As I sat next to a travel nurse on a flight home, she told me about her many opportunities to pick temp jobs anywhere she wants for 13 week hitches at $5,000 a week. A wage that has at least doubled, if not tripled during the past two years.
There is a shortage of licensed nurses just like there is a shortage of licensed mariners.
I was struck by the similarity of 13 weeks licensed nursing gigs far from home to the13 week (or more) tugboat hitches that some of us licensed mariners do. Of course the nurses live in nice, hospital provided apartments, and go do whatever they want when they are off shift. They are not imprisoned 24/7 on old tugboats.
But after a very long period of wage stagnation (and at times cuts), mariner wages have only increased about 20% in the last two years. Of course at the same time the cost of a new (or used) pickup, or building materials, or appliances, or food, has gone up a lot more than 20%.
We licensed mariners have not received any increase in buying power.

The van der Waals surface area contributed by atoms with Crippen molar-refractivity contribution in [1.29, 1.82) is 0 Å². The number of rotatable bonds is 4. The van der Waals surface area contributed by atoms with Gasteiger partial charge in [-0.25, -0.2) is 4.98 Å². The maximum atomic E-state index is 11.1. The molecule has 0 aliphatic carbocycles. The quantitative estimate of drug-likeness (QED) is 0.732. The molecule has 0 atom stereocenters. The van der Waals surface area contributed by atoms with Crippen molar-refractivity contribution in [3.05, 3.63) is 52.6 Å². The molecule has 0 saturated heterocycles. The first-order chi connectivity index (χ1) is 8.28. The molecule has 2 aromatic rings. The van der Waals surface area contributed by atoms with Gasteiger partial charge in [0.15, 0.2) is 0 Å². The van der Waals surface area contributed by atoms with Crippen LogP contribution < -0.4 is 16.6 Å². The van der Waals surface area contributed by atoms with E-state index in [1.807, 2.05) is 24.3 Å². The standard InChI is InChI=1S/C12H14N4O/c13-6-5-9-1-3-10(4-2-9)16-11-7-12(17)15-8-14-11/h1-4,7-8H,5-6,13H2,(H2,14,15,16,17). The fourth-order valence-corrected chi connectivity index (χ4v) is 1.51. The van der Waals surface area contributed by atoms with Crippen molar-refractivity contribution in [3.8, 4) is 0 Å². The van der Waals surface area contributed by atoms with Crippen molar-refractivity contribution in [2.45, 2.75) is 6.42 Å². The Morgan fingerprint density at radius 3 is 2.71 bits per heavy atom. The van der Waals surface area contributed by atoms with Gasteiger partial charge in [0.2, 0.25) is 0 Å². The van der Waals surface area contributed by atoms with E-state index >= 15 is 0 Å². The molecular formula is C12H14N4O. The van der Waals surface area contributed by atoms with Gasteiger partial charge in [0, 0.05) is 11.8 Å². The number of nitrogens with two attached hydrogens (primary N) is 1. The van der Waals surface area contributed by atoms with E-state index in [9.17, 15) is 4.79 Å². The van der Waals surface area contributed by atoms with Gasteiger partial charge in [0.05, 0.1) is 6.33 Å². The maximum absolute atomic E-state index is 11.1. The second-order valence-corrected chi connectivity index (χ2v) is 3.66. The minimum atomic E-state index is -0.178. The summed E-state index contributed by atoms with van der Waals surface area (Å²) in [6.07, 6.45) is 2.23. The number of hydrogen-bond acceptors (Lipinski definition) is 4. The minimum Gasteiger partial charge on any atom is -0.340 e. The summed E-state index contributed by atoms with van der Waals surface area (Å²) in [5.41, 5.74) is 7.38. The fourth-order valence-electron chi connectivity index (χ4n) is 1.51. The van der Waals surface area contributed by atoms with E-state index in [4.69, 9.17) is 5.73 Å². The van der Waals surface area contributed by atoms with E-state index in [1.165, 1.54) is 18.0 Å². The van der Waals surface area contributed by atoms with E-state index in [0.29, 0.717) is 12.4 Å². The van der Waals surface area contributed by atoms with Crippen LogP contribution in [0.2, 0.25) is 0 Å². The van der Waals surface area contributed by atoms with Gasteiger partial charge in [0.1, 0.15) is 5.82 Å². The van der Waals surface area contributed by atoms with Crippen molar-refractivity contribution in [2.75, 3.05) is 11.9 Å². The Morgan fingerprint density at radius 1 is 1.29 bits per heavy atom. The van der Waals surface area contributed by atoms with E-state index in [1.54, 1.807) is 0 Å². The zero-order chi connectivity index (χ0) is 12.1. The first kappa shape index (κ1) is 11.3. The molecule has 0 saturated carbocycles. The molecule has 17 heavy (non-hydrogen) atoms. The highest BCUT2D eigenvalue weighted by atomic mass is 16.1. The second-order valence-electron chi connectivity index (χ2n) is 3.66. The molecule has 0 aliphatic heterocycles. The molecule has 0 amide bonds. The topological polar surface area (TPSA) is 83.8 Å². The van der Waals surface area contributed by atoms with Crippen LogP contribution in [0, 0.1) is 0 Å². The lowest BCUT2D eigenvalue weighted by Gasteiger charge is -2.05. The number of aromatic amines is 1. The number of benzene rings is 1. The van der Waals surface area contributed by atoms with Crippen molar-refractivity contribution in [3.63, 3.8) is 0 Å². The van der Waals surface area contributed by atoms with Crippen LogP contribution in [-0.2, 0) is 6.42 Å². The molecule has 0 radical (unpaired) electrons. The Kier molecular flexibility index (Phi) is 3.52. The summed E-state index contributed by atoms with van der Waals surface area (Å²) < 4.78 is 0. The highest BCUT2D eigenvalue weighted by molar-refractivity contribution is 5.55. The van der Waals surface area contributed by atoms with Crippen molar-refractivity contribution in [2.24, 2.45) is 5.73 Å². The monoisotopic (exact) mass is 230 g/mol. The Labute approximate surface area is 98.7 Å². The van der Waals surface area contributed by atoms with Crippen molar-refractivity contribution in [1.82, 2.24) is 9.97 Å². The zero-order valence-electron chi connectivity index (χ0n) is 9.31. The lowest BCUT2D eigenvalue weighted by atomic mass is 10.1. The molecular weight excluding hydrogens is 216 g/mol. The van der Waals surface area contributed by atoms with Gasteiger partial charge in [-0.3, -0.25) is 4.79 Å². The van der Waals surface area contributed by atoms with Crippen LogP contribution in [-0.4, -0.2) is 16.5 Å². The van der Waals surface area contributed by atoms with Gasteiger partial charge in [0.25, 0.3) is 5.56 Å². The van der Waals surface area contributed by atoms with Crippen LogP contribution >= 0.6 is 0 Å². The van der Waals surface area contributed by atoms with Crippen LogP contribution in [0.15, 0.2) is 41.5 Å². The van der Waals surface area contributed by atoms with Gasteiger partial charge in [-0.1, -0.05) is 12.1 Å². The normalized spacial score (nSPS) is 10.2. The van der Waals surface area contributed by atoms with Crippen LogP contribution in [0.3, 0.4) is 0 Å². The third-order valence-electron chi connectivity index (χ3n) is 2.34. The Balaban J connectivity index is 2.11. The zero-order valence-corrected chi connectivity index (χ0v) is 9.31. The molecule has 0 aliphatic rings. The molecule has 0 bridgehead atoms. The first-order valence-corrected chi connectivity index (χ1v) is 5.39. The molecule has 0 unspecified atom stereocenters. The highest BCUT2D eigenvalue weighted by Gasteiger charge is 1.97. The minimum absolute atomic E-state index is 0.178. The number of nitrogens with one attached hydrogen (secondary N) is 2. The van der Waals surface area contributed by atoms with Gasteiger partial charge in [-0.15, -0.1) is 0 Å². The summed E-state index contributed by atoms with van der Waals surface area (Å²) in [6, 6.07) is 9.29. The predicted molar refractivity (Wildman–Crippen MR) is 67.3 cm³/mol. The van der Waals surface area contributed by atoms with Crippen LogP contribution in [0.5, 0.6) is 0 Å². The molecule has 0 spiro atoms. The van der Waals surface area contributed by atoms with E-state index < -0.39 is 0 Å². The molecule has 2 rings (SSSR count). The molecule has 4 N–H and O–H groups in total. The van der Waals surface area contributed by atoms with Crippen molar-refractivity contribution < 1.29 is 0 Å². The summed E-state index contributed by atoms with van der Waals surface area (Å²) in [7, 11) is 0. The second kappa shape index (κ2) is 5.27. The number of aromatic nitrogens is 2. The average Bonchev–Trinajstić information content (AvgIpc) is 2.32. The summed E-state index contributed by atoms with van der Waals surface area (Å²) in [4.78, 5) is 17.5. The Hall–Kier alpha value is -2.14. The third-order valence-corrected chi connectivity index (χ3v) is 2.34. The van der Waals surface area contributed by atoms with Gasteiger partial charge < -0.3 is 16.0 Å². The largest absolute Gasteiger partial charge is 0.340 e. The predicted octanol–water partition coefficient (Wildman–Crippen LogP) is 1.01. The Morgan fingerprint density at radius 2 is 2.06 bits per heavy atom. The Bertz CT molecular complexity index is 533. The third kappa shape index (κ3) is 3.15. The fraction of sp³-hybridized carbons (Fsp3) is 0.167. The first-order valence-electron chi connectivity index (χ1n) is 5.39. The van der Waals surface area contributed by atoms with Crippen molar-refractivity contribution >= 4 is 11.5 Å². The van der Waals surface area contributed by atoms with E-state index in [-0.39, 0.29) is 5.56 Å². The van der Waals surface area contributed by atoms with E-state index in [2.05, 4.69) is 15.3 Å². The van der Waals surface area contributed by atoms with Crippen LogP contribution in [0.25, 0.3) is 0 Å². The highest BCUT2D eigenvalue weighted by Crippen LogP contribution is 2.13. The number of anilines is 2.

Hospitals are getting a lot of federal aid, but so are many maritime employers. Paycheck protection loans that don’t need to be paid back, and so on. Loans that have a real interest rate that is negative. Fat federal contracts. Yet, many marine employers are scamming their way out of paying the required “prevailing wages” to employees working on federal project contracts.
The shipping companies have in many cases gotten over 1000% increases in freight rates. They are making a lot of money.
The offshore oil patch is making a comeback and they are struggling to crew their boats at higher wages
We mariners, especially us licensed tugboat mariners, need to demand and receive much bigger wage increases this year.
I am not disagreeing, but am somewhat of a realist.